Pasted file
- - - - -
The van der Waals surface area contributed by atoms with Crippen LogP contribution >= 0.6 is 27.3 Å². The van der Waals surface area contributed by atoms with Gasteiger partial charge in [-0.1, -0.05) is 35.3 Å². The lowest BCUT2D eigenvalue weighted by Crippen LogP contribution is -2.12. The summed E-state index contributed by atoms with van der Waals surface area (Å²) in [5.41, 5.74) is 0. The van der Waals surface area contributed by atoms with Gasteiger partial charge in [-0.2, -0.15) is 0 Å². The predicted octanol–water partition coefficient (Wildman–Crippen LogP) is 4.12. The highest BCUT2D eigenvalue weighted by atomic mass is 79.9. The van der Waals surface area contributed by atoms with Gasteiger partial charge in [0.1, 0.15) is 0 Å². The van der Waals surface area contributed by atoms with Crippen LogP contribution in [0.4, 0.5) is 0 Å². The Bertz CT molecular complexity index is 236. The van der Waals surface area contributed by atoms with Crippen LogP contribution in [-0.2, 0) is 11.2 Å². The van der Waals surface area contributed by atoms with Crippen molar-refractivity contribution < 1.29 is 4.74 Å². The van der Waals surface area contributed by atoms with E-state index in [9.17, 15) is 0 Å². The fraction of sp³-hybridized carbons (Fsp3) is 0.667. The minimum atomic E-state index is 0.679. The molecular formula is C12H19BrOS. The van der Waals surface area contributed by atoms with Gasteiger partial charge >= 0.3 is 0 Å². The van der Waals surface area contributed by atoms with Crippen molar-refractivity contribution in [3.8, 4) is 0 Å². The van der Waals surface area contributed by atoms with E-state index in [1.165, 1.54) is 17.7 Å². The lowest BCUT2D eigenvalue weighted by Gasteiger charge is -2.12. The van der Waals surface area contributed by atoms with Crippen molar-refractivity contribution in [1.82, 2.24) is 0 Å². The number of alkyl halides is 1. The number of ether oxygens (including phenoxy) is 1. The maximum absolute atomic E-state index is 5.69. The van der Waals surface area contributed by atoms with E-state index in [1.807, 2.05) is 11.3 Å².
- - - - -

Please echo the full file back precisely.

The van der Waals surface area contributed by atoms with Crippen LogP contribution >= 0.6 is 27.3 Å². The van der Waals surface area contributed by atoms with Gasteiger partial charge in [-0.1, -0.05) is 35.3 Å². The lowest BCUT2D eigenvalue weighted by Crippen LogP contribution is -2.12. The summed E-state index contributed by atoms with van der Waals surface area (Å²) in [5.41, 5.74) is 0. The van der Waals surface area contributed by atoms with Gasteiger partial charge in [-0.2, -0.15) is 0 Å². The predicted octanol–water partition coefficient (Wildman–Crippen LogP) is 4.12. The highest BCUT2D eigenvalue weighted by atomic mass is 79.9. The van der Waals surface area contributed by atoms with Gasteiger partial charge in [0.1, 0.15) is 0 Å². The van der Waals surface area contributed by atoms with Crippen LogP contribution in [0.4, 0.5) is 0 Å². The Bertz CT molecular complexity index is 236. The van der Waals surface area contributed by atoms with Crippen LogP contribution in [-0.2, 0) is 11.2 Å². The van der Waals surface area contributed by atoms with Crippen molar-refractivity contribution < 1.29 is 4.74 Å². The van der Waals surface area contributed by atoms with E-state index in [9.17, 15) is 0 Å². The fraction of sp³-hybridized carbons (Fsp3) is 0.667. The minimum atomic E-state index is 0.679. The molecular formula is C12H19BrOS. The van der Waals surface area contributed by atoms with Gasteiger partial charge >= 0.3 is 0 Å². The van der Waals surface area contributed by atoms with Crippen molar-refractivity contribution in [3.8, 4) is 0 Å². The van der Waals surface area contributed by atoms with E-state index in [1.165, 1.54) is 17.7 Å². The lowest BCUT2D eigenvalue weighted by Gasteiger charge is -2.12. The van der Waals surface area contributed by atoms with Crippen molar-refractivity contribution in [1.82, 2.24) is 0 Å². The number of alkyl halides is 1. The number of ether oxygens (including phenoxy) is 1. The maximum absolute atomic E-state index is 5.69. The van der Waals surface area contributed by atoms with E-state index in [1.807, 2.05) is 11.3 Å².